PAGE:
Retired Dearborn city photographer publishes photo book – Press and Guide

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Many know Bruce Harkness for his having been the City of Dearborn’s photographer for 20 years.

With the publication of Photographs from Detroit, 1975-2019, they will know him as a photojournalist, an artist with his finger on the pulse of Detroit, recording the buildings and lives of many living in the underbelly of a difficult time in that city’s history.  The cover of the publication gives a sense of many hidden faces, but the inside pages of this book bring into focus the images and stories of many of the forgotten people of Detroit.

This 192-page book, published by Swallow Press (of Ohio University Press), is now available through various local bookstores and online. The list price is $29.95.  Bruce and John J. Bukowczyk, Professor of History at Wayne State University, and the book’s editor, hatched the idea for this book years ago, but the impetus for its realization came after Bruce followed the publication process of Before Fair Lane: Historic Homes from Henry Ford’s Home Town (1832-1916), for which Bruce took the photographs. For that publication, Bruce would return to photograph a home several times, until he literally could show it in its best light.  That fine eye for perfection is reflected in Bruce’s new book.

Bruce began accumulating these pictures over four decades ago as a student at the Center for Creative Studies.  His book reflects his interaction with his subjects.  It reflects part of Bruce’s sense of a need to recognize not only those of different ethnic cultures but also those from different economic strata.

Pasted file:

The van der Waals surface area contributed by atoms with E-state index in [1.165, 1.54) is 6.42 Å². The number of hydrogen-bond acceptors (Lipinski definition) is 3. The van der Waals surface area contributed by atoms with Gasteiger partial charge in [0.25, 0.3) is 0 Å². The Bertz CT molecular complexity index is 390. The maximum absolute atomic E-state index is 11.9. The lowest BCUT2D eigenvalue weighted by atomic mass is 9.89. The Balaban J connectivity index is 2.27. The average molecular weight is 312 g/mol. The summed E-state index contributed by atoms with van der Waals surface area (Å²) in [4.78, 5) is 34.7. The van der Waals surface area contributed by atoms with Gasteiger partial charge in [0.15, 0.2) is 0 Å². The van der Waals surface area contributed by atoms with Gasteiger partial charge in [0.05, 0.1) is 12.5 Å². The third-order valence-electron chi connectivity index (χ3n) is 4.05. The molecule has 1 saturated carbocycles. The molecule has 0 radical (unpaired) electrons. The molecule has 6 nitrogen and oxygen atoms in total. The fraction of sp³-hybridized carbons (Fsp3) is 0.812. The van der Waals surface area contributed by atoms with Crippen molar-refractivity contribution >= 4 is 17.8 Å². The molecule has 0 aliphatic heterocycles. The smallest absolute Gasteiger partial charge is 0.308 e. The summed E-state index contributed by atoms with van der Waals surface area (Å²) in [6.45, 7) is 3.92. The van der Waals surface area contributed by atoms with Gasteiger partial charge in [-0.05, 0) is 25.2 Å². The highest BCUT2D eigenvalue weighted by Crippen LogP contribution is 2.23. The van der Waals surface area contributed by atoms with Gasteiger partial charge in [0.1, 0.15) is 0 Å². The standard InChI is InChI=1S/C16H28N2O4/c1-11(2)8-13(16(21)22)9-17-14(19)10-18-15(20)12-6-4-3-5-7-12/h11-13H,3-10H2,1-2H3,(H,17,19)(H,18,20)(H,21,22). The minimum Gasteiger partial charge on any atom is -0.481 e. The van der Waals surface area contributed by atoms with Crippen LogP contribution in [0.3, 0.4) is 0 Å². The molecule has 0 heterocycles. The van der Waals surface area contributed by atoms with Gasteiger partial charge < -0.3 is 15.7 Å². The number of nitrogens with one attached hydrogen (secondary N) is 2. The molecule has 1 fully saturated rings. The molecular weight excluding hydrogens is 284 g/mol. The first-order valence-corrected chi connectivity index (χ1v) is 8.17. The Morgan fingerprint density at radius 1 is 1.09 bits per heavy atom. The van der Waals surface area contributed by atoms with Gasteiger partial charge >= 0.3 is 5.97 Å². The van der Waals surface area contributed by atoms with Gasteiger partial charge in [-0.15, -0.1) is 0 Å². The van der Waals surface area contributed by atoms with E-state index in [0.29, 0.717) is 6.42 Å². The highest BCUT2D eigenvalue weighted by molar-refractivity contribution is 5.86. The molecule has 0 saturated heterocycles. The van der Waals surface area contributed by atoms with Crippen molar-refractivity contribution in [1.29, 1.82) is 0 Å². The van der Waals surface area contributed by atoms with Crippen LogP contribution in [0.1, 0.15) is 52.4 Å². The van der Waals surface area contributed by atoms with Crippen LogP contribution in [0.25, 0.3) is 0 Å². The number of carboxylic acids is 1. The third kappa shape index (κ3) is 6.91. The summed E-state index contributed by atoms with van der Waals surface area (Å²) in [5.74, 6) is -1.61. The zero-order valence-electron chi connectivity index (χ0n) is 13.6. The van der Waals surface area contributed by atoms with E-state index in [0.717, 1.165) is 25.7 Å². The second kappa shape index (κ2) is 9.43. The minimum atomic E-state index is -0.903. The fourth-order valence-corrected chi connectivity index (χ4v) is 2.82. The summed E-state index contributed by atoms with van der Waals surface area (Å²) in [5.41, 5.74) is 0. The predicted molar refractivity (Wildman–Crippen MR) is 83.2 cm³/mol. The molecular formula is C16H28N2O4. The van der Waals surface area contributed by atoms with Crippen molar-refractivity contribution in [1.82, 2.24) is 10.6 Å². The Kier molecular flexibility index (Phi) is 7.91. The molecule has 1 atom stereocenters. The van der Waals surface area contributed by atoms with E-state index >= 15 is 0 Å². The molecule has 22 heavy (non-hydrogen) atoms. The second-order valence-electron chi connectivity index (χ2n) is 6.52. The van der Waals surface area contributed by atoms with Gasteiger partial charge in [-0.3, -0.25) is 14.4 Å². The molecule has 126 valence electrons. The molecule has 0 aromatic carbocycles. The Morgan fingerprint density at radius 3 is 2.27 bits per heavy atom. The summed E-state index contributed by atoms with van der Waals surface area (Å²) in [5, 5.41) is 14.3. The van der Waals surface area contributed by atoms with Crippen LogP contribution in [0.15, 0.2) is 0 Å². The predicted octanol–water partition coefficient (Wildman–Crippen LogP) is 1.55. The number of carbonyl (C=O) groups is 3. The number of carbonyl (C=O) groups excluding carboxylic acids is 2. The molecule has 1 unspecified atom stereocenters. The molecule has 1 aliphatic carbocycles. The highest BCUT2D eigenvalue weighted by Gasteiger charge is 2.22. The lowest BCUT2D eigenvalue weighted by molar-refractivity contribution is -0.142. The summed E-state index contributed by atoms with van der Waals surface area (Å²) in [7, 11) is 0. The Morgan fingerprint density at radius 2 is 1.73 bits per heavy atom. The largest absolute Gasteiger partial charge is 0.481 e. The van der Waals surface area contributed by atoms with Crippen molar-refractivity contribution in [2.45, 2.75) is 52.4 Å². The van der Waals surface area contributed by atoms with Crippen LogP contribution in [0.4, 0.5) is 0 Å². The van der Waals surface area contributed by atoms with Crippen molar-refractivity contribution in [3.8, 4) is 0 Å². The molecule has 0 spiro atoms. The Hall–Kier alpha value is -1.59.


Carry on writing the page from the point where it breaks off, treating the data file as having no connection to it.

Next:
The pictures in themselves are masterful, but his written details of the pictures offer a good description of how he met the individuals and collected elements of their life stories.  Some pictures reflect a culture that is long gone.  Others show a culture that is simply different from most in Dearborn.

In the 1970s and 80s Bruce wandered and photographed in the Cass Corridor, a notorious, poverty-stricken area of Detroit  located close to where Bruce lived at the time. Early on Bruce photographed a man on Third Street who had just been severely beaten by another man. Bruce remembered a responding police officer say “just another day in the Corridor.” Bruce gained access to and subsequently photographed inside the Niagara Apartment building from 1976 to 1978. He did not always feel safe walking to the Niagara, so he sometimes carried his camera equipment in a paper bag to conceal it from the unknown. Inside the Niagara building, built in 1916, the majority of the 30 renters were destitute or alcoholics.  Said one, “Every night I get cockroaches crawling on me. You can feel them. I got no blankets. I even went to bed with my winter coat on.  Before my dog died, he used to keep me warm.” In the corridor Bruce also photographed inside the Gold Dollar Show Bar on Cass Avenue, and Verdi Bar, once located on land later cleared for Little Caesars Arena.


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